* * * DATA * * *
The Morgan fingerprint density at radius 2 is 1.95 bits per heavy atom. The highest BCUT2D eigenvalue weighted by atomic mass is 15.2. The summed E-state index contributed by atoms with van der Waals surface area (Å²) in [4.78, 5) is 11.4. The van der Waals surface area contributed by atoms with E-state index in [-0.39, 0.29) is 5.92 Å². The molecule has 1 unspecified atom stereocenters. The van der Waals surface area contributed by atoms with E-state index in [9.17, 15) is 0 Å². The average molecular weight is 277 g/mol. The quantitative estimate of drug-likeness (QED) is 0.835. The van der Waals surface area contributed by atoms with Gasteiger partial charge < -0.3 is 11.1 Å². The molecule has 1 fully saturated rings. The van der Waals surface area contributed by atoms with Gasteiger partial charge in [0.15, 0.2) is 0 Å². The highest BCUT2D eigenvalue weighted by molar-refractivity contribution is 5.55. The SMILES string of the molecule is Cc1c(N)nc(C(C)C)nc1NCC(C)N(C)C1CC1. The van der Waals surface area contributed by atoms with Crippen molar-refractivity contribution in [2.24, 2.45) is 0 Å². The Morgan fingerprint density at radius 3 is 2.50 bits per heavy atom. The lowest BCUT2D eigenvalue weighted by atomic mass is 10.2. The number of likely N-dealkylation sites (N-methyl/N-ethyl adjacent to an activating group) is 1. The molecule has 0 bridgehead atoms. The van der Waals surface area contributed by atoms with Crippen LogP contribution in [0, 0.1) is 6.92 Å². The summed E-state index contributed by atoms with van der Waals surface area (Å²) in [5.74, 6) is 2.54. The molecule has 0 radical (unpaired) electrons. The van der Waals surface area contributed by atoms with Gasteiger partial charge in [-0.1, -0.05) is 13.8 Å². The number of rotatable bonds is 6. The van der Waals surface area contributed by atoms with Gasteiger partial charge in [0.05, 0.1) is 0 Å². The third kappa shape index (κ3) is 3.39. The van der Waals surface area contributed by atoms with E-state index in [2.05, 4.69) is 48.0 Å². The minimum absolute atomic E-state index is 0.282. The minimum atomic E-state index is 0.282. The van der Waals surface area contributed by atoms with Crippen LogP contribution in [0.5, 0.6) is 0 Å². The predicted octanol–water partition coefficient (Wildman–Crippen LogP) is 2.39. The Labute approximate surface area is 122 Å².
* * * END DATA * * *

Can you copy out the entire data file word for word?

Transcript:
The Morgan fingerprint density at radius 2 is 1.95 bits per heavy atom. The highest BCUT2D eigenvalue weighted by atomic mass is 15.2. The summed E-state index contributed by atoms with van der Waals surface area (Å²) in [4.78, 5) is 11.4. The van der Waals surface area contributed by atoms with E-state index in [-0.39, 0.29) is 5.92 Å². The molecule has 1 unspecified atom stereocenters. The van der Waals surface area contributed by atoms with E-state index in [9.17, 15) is 0 Å². The average molecular weight is 277 g/mol. The quantitative estimate of drug-likeness (QED) is 0.835. The van der Waals surface area contributed by atoms with Gasteiger partial charge < -0.3 is 11.1 Å². The molecule has 1 fully saturated rings. The van der Waals surface area contributed by atoms with Gasteiger partial charge in [0.15, 0.2) is 0 Å². The highest BCUT2D eigenvalue weighted by molar-refractivity contribution is 5.55. The SMILES string of the molecule is Cc1c(N)nc(C(C)C)nc1NCC(C)N(C)C1CC1. The van der Waals surface area contributed by atoms with Crippen molar-refractivity contribution in [2.24, 2.45) is 0 Å². The Morgan fingerprint density at radius 3 is 2.50 bits per heavy atom. The lowest BCUT2D eigenvalue weighted by atomic mass is 10.2. The number of likely N-dealkylation sites (N-methyl/N-ethyl adjacent to an activating group) is 1. The molecule has 0 bridgehead atoms. The van der Waals surface area contributed by atoms with Crippen LogP contribution in [0, 0.1) is 6.92 Å². The summed E-state index contributed by atoms with van der Waals surface area (Å²) in [5.74, 6) is 2.54. The molecule has 0 radical (unpaired) electrons. The van der Waals surface area contributed by atoms with Gasteiger partial charge in [-0.1, -0.05) is 13.8 Å². The number of rotatable bonds is 6. The van der Waals surface area contributed by atoms with Gasteiger partial charge in [0.05, 0.1) is 0 Å². The third kappa shape index (κ3) is 3.39. The van der Waals surface area contributed by atoms with E-state index in [2.05, 4.69) is 48.0 Å². The minimum absolute atomic E-state index is 0.282. The minimum atomic E-state index is 0.282. The van der Waals surface area contributed by atoms with Crippen LogP contribution in [0.5, 0.6) is 0 Å². The predicted octanol–water partition coefficient (Wildman–Crippen LogP) is 2.39. The Labute approximate surface area is 122 Å².